|December 6, 2007
Nursing program trains the healing hands of nursing
Nursing students attend a lecture
Students who major in nursing have the opportunity to work in a variety of careers. The nursing program, a partnership between Culver-Stockton and Blessing-Rieman College of Nursing, is an intensive four-year program that requires classroom study and clinical experience in different nursing facilities.
"Everything you learn in nursing is just a step," said Joni Wilson, sophomore nursing student.
According to Shelia Capp, associate professor of nursing, the nurse is the advocate for patient care. The first two years of the program consist of learning medical terminology, which is very important to communicate with other medical professionals and then be able to talk to the patient and family members in basic terms.
Clinical experience is the next step in the degree process because students need to complete 880 hours of hands-on experience in nursing homes, assisted living facilities, and hospitals.
"There is a huge difference between being in the classroom and actually being with a client, and our program actually puts you in clinicals your sophomore year," said Wilson.
In their junior and senior year, students examine different specialties in nursing. "Students receive experience in pediatrics, the maternity ward, health departments, and behavioral medicine," explained Capp. The final year shows students how to care for the most seriously injured patients and how to work toward becoming a leader in the nursing unit.
Before graduating, students must complete a capstone project known as the nursing practicum, which integrates all of the skills mastered and applies them to a hospital setting.
"Research is very important for students to work on because nursing is an ongoing learning process," added Capp. "While you are taking the basic classes, we want to help students think about their life goals. There are so many jobs that students can get with this degree such as in legal counsel, being a traveling nurse, or working in administration."
The goals for the Culver-Stockton/Blessing-Rieman nursing program over the next year include a change in the curriculum for fall 2008, furthering the role of nursing in the new century, and continuing the best practice of patient care.
Helsabeck retires after 16 years at C-SC
Fred Helsabeck, instructing a mathematics class
Fred Helsabeck, associate professor of mathematics, will soon be entering a new phase in his life. He is retiring at the end of this semester and has been named a "professor emeritus."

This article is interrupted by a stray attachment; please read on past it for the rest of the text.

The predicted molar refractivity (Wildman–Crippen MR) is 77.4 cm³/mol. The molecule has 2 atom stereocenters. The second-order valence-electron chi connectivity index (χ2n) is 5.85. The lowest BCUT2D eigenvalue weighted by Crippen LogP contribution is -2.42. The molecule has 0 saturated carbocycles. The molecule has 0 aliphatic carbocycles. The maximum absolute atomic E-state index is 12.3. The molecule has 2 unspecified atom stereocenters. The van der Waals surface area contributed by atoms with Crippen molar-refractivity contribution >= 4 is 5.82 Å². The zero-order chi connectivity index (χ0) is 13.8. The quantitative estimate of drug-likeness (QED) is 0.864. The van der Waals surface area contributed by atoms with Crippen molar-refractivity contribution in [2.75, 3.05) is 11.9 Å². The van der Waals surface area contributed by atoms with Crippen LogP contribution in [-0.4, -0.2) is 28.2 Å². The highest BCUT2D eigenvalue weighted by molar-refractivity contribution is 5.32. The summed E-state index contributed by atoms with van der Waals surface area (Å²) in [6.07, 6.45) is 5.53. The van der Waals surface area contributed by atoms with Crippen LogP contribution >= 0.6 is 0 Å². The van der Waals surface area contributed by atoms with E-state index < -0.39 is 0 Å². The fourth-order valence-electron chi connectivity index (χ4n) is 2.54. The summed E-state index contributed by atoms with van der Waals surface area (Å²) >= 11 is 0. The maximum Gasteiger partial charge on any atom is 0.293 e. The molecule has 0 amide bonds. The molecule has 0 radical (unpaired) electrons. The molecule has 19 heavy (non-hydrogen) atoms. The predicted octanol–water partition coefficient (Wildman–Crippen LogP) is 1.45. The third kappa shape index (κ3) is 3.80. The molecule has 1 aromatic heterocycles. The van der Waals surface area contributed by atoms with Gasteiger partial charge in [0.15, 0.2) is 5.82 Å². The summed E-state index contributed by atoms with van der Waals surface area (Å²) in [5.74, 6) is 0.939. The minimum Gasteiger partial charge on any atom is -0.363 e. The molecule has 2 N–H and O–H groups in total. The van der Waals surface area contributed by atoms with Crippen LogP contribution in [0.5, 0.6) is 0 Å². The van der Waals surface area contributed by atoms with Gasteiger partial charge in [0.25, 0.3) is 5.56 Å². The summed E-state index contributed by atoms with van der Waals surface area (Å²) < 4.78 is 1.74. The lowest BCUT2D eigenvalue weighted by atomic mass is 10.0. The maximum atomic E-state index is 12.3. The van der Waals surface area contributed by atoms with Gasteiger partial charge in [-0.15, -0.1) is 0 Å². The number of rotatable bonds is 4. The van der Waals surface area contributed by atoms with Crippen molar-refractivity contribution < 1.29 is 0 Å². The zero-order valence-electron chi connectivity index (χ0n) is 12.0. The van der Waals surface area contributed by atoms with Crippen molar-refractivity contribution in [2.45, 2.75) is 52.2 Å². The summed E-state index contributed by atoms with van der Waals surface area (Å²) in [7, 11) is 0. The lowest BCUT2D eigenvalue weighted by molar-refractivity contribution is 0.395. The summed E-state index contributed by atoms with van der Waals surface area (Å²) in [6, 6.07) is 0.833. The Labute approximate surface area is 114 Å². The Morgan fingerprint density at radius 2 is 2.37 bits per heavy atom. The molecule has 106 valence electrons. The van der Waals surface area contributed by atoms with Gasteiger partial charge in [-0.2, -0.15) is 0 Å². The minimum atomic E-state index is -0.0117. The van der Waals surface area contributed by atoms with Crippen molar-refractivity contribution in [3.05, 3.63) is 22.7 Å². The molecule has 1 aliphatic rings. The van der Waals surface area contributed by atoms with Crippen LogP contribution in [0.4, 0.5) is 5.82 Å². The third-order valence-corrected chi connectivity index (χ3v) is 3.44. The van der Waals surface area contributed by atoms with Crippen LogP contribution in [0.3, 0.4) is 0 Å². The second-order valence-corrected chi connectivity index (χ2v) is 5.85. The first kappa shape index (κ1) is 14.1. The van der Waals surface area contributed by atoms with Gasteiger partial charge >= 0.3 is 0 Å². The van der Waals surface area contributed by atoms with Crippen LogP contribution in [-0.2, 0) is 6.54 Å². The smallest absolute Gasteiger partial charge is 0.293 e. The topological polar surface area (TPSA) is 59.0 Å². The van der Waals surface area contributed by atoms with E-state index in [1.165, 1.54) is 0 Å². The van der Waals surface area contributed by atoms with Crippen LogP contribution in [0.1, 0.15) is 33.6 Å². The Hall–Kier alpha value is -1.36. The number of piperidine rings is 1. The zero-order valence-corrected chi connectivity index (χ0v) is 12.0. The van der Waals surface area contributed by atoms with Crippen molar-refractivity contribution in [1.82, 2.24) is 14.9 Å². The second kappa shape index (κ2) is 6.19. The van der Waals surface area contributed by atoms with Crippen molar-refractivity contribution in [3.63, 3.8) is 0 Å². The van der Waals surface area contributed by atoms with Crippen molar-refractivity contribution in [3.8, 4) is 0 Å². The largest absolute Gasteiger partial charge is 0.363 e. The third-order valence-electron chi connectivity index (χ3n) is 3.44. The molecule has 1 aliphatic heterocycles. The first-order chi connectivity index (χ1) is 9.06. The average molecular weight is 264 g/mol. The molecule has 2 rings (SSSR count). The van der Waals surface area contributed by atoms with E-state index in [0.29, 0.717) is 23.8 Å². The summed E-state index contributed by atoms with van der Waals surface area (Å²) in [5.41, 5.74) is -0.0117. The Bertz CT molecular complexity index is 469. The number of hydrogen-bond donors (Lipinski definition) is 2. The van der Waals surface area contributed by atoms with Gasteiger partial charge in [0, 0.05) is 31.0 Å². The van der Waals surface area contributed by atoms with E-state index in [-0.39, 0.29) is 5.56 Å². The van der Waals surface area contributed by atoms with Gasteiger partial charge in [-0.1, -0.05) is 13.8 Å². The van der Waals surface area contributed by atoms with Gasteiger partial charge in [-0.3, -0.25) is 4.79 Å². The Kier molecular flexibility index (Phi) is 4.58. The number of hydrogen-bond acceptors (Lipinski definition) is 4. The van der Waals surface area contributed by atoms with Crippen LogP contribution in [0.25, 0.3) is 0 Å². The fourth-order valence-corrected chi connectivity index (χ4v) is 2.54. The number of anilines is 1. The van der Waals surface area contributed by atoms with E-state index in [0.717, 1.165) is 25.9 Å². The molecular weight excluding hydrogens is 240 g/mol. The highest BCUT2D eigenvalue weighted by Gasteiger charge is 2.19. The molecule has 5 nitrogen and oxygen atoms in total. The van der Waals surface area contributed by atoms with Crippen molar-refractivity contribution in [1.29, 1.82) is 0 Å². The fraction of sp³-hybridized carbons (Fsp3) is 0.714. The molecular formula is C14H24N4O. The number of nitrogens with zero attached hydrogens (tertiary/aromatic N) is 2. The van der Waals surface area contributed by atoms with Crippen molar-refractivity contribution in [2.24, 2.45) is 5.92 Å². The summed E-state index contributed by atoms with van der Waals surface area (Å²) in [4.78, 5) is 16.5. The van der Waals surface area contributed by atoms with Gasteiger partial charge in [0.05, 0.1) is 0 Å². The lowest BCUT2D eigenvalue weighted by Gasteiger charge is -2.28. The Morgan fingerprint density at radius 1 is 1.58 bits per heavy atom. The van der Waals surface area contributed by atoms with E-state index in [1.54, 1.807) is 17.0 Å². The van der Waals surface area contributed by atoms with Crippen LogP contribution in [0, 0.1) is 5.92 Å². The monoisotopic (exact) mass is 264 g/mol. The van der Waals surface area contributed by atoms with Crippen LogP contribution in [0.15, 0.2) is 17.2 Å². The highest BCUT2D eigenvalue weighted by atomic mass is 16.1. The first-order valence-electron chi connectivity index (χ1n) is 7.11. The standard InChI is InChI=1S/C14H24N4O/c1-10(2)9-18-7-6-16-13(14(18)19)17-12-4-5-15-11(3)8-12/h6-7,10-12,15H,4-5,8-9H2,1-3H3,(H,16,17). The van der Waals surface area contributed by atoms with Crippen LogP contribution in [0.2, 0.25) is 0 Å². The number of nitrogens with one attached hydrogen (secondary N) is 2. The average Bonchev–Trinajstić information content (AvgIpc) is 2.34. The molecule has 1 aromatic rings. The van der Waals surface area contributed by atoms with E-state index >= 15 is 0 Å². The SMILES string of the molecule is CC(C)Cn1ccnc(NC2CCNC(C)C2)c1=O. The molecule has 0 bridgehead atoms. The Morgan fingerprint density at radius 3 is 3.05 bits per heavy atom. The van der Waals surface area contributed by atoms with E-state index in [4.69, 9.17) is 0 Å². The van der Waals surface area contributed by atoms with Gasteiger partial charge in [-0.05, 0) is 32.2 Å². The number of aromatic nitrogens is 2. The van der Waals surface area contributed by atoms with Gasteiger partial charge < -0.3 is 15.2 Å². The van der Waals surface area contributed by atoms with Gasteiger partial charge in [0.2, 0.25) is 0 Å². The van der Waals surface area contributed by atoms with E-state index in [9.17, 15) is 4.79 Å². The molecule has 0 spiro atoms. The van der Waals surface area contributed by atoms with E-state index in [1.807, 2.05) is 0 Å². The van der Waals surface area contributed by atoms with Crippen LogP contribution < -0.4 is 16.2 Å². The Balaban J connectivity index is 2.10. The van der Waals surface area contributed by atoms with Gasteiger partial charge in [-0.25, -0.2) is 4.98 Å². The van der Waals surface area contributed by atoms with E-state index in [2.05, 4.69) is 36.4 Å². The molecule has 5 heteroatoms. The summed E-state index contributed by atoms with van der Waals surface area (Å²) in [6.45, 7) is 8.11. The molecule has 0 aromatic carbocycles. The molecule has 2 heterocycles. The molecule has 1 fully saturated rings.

Helsabeck has been a professor at Culver-Stockton since 1991. His father, Fred Helsabeck, Sr., was president of Culver-Stockton from 1956-73. Helsabeck, Jr., came to Culver-Stockton after a career at General Dynamics in Groton, Conn. "I was part of the computer support for the submarine division. One of my jobs was to build prototype expert systems," said Helsabeck, adding that he left the company during a massive downsizing when there was less need for research and development in the submarine
division as a resulting of more peaceful relationships with the Soviet Union. "I can't think of a better reason to leave a job," he added.
"Before working at General Dynamics, I spent four years teaching at Stockton State College in Pomona, N.J., and six years at Oxford Academy in Westbrook, Conn.," added Helsabeck. "I came to Culver-Stockton College in order to get back to teaching in higher education. It is good to be leaving while on top and going strong."
"Fred Helsabeck has been a caring teacher and a lover of the liberal arts life. He crosses boundaries from math to music with all the grace of a cross-country skier, which he is," said William L. Fox, college president. "Fred is everything we encourage our Culver-Stockton students to be -- curious, community-minded, and highly competent. I expect Fred will soon be exploring new lines of interest and service with all his abundant energy."
Helsabeck said he will miss the daily interaction with students, but he will still be on campus frequently, in his office or attending an event. He plans to continue to play in the college band and is occasionally called upon to play in the Quincy Symphony Orchestra.
"My plans are to travel and continue to play the organ at Canton Christian Church," Helsabeck added.
Business Division pits 1 against 100
One-hundred people, which included representation by alumni, faculty, staff, Greek life, athletic teams, and nearly every student organization on campus, recently participated in the Institute of Management Accountants (IMA) Student Chapter's "1 vs. 100" competition in the Alexander Campbell Auditorium at Culver-Stockton College. This is the second year the IMA student chapter has replicated a TV reality show.
"The competitions that the Institute of Management Accountants (IMA) participates in provide incentive for the students to develop creative programming," said Dell Ann Janney, chairperson of the business division. "Culver-Stockton provides the IMA members the opportunity to be innovative and think outside the box."
The C-SC IMA chapter was the winner of the 2007 Clark Johnson Achievement Award Competition, which the students won last year for "The Apprentice." This is a prestigious award that recognizes a student chapter whose efforts best reflect the qualities embraced by Clark Johnson, chief financial officer of Johnson and Johnson from 1988-97. The judging committee commended the student chapter for its creative and innovative approach to attracting members, level of corporate sponsorship, and